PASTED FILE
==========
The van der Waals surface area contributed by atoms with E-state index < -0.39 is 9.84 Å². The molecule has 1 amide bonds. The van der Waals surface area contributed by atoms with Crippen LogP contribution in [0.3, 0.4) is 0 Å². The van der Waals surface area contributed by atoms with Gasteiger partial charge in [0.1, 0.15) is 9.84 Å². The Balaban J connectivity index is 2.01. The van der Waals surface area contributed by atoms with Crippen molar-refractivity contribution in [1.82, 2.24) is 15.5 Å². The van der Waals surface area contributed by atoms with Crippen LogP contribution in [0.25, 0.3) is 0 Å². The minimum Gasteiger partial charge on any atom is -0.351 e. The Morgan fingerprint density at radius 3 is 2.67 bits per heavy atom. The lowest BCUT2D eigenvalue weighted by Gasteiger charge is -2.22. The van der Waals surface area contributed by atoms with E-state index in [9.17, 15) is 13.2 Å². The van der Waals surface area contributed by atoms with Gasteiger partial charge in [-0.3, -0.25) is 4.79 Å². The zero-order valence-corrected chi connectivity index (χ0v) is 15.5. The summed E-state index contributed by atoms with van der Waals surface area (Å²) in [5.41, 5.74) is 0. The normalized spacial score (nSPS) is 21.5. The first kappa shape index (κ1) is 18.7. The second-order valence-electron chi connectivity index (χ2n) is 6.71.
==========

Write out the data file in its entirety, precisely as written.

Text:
The van der Waals surface area contributed by atoms with E-state index < -0.39 is 9.84 Å². The molecule has 1 amide bonds. The van der Waals surface area contributed by atoms with Crippen LogP contribution in [0.3, 0.4) is 0 Å². The van der Waals surface area contributed by atoms with Gasteiger partial charge in [0.1, 0.15) is 9.84 Å². The Balaban J connectivity index is 2.01. The van der Waals surface area contributed by atoms with Crippen molar-refractivity contribution in [1.82, 2.24) is 15.5 Å². The van der Waals surface area contributed by atoms with Crippen LogP contribution in [0.25, 0.3) is 0 Å². The minimum Gasteiger partial charge on any atom is -0.351 e. The Morgan fingerprint density at radius 3 is 2.67 bits per heavy atom. The lowest BCUT2D eigenvalue weighted by Gasteiger charge is -2.22. The van der Waals surface area contributed by atoms with E-state index in [9.17, 15) is 13.2 Å². The van der Waals surface area contributed by atoms with Gasteiger partial charge in [-0.3, -0.25) is 4.79 Å². The zero-order valence-corrected chi connectivity index (χ0v) is 15.5. The summed E-state index contributed by atoms with van der Waals surface area (Å²) in [5.41, 5.74) is 0. The normalized spacial score (nSPS) is 21.5. The first kappa shape index (κ1) is 18.7. The second-order valence-electron chi connectivity index (χ2n) is 6.71.